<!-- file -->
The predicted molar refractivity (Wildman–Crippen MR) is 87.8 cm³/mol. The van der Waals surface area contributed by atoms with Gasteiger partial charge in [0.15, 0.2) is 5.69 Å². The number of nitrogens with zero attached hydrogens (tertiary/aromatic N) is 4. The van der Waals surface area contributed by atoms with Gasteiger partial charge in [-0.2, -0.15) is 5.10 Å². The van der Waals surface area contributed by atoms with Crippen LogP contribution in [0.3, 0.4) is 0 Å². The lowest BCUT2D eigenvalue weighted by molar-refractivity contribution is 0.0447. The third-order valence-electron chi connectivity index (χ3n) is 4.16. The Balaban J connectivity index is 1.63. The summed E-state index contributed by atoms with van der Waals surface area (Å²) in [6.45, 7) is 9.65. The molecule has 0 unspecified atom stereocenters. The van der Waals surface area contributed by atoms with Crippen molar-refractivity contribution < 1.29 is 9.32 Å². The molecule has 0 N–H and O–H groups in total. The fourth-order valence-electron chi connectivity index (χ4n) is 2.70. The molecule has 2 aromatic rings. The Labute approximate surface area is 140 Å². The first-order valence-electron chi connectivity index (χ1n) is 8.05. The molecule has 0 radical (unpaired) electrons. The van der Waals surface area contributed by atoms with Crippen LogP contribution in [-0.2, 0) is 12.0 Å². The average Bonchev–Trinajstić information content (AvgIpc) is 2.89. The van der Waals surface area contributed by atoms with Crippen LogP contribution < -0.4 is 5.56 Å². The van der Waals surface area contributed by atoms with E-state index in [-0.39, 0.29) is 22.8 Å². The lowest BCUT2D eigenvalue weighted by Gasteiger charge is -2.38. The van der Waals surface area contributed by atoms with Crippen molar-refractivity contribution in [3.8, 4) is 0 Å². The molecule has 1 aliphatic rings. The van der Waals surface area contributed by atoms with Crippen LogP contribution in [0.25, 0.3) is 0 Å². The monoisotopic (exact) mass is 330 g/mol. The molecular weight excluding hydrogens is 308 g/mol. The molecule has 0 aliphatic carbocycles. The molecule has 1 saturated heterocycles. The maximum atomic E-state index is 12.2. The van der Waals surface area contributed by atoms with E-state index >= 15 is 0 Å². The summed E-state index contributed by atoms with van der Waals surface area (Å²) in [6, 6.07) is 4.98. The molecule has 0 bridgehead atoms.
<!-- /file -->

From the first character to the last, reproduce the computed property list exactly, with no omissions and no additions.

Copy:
The predicted molar refractivity (Wildman–Crippen MR) is 87.8 cm³/mol. The van der Waals surface area contributed by atoms with Gasteiger partial charge in [0.15, 0.2) is 5.69 Å². The number of nitrogens with zero attached hydrogens (tertiary/aromatic N) is 4. The van der Waals surface area contributed by atoms with Gasteiger partial charge in [-0.2, -0.15) is 5.10 Å². The van der Waals surface area contributed by atoms with Crippen LogP contribution in [0.3, 0.4) is 0 Å². The lowest BCUT2D eigenvalue weighted by molar-refractivity contribution is 0.0447. The third-order valence-electron chi connectivity index (χ3n) is 4.16. The Balaban J connectivity index is 1.63. The summed E-state index contributed by atoms with van der Waals surface area (Å²) in [6.45, 7) is 9.65. The molecule has 0 unspecified atom stereocenters. The van der Waals surface area contributed by atoms with Crippen molar-refractivity contribution < 1.29 is 9.32 Å². The molecule has 0 N–H and O–H groups in total. The fourth-order valence-electron chi connectivity index (χ4n) is 2.70. The molecule has 2 aromatic rings. The Labute approximate surface area is 140 Å². The first-order valence-electron chi connectivity index (χ1n) is 8.05. The molecule has 0 radical (unpaired) electrons. The van der Waals surface area contributed by atoms with Crippen LogP contribution in [-0.2, 0) is 12.0 Å². The average Bonchev–Trinajstić information content (AvgIpc) is 2.89. The van der Waals surface area contributed by atoms with Crippen LogP contribution < -0.4 is 5.56 Å². The van der Waals surface area contributed by atoms with E-state index in [-0.39, 0.29) is 22.8 Å². The lowest BCUT2D eigenvalue weighted by Gasteiger charge is -2.38. The van der Waals surface area contributed by atoms with Crippen molar-refractivity contribution in [3.8, 4) is 0 Å². The molecule has 1 aliphatic rings. The van der Waals surface area contributed by atoms with Crippen LogP contribution in [0.25, 0.3) is 0 Å². The monoisotopic (exact) mass is 330 g/mol. The molecular weight excluding hydrogens is 308 g/mol. The molecule has 0 aliphatic carbocycles. The molecule has 1 saturated heterocycles. The maximum atomic E-state index is 12.2. The van der Waals surface area contributed by atoms with E-state index >= 15 is 0 Å². The summed E-state index contributed by atoms with van der Waals surface area (Å²) in [6, 6.07) is 4.98. The molecule has 0 bridgehead atoms.